“Demystifying the College Transfer Process: What Students and Families Need to Know” offers tips to potential transfer students and explores ways to make the transfer process between community colleges and four-year schools more seamless.
Tune in and share with the students and families you serve!
Author and comedian Cristela Alonzo will join the virtual chat, scheduled to kick off at 3 p.m. PT/6 p.m. ET.
In her memoir, Alonzo — who created and starred in the ABC sitcom Cristela — shares personal stories about growing up as a first-generation Mexican American in Texas. She also writes about the challenges she’s faced professionally as a woman of color.
Recent changes could limit the ability of some college students to access Supplemental Nutrition Assistance Program (SNAP) benefits, according to a recent report by National Public Radio.
A rule approved last month by the Trump administration will make it harder for states to waive the requirement that SNAP recipients work at least 20 hours a week. According to policy experts interviewed by NPR, the shift “will limit benefits for college students enrolled less than half the time.”
This past decade marked a notable shift for The Journal of College Admission.
In 2015, it was redesigned and moved from a peer-reviewed research journal to a quarterly magazine offering practical tips, research-to-practice information, member profiles, upcoming events, and news you can use.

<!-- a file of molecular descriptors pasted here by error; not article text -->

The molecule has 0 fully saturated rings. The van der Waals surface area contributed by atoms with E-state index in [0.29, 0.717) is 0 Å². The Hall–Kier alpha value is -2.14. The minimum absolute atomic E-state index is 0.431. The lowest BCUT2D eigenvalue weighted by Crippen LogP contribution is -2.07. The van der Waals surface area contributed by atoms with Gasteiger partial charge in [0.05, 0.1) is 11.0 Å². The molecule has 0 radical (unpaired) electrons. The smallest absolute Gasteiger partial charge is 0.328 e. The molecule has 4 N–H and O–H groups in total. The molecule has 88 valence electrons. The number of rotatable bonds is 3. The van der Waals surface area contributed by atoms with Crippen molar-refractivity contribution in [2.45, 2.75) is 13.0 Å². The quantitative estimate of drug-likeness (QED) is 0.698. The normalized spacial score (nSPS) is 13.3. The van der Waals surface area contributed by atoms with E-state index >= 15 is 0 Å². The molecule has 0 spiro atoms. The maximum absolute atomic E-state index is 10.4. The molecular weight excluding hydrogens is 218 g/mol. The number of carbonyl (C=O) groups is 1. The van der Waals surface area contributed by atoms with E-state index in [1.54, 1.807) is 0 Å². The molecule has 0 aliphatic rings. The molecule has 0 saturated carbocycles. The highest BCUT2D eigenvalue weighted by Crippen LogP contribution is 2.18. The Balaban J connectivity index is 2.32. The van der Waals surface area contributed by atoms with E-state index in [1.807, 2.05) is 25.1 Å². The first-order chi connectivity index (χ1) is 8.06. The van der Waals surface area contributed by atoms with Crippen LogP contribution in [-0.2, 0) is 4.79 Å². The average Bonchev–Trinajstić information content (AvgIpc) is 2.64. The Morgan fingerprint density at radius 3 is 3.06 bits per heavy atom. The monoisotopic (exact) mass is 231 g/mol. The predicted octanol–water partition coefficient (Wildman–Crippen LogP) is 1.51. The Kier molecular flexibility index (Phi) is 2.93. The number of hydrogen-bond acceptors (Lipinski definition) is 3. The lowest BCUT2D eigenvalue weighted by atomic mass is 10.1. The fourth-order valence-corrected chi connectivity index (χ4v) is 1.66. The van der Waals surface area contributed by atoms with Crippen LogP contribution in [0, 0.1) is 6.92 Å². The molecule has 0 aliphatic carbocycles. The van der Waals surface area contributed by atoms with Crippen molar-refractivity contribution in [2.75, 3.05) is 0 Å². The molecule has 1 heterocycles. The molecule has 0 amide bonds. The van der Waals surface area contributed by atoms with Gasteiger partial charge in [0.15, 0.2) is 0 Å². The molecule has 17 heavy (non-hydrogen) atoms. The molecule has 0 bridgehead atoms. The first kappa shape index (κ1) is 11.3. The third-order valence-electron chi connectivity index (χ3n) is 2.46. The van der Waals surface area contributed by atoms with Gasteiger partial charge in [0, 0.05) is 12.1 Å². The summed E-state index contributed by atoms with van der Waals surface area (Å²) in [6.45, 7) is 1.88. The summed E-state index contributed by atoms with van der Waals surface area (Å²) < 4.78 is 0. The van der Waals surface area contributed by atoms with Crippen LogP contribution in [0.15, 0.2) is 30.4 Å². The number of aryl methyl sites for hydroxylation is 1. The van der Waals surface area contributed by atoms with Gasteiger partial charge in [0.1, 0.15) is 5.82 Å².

But the one thing that hasn’t changed across the years is the high quality of articles from our members.
Enjoy taking a trip down memory lane as we look back at some of the best Journal articles of the decade.
Student mental health has been a hot topic among educators for the last decade or so. But, too often, efforts to address this important issue have centered on students who are already struggling.
In contrast, When Likes Aren’t Enough: A Crash Course in the Science of Happiness, focuses on prevention. The book, our latest #NACACreads selection, shines a light on positive psychology strategies that can be used by all students to increase their sense of well-being.
“Positive psychology studies the behaviors and mindsets that contribute to psychological health, well-being, and flourishing,” author Tim Bono explained during this week’s #NACACreads chat. “…(It’s) interested in getting in on the front end of the mental health crisis by identifying behaviors that can proactively build well-being and provide a buffer against distress before clinical interventions become necessary.”